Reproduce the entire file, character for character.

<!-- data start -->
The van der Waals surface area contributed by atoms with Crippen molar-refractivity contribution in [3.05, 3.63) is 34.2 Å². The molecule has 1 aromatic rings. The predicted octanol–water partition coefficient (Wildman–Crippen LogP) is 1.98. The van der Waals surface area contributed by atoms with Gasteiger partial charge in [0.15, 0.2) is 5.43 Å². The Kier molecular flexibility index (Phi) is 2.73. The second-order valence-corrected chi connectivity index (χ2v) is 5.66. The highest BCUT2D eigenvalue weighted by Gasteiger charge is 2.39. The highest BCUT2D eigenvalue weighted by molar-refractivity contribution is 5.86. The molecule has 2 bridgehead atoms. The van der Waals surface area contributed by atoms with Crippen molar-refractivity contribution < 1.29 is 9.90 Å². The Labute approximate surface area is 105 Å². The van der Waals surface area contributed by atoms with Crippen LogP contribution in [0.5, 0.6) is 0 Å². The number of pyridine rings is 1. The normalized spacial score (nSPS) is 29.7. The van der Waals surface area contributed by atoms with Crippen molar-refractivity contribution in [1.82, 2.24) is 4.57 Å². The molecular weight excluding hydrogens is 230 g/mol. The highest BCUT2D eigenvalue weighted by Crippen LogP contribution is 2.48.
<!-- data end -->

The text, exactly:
The van der Waals surface area contributed by atoms with Crippen molar-refractivity contribution in [3.05, 3.63) is 34.2 Å². The molecule has 1 aromatic rings. The predicted octanol–water partition coefficient (Wildman–Crippen LogP) is 1.98. The van der Waals surface area contributed by atoms with Gasteiger partial charge in [0.15, 0.2) is 5.43 Å². The Kier molecular flexibility index (Phi) is 2.73. The second-order valence-corrected chi connectivity index (χ2v) is 5.66. The highest BCUT2D eigenvalue weighted by Gasteiger charge is 2.39. The highest BCUT2D eigenvalue weighted by molar-refractivity contribution is 5.86. The molecule has 2 bridgehead atoms. The van der Waals surface area contributed by atoms with Crippen molar-refractivity contribution < 1.29 is 9.90 Å². The Labute approximate surface area is 105 Å². The van der Waals surface area contributed by atoms with Crippen LogP contribution in [0.5, 0.6) is 0 Å². The number of pyridine rings is 1. The normalized spacial score (nSPS) is 29.7. The van der Waals surface area contributed by atoms with Crippen molar-refractivity contribution in [1.82, 2.24) is 4.57 Å². The molecular weight excluding hydrogens is 230 g/mol. The highest BCUT2D eigenvalue weighted by Crippen LogP contribution is 2.48.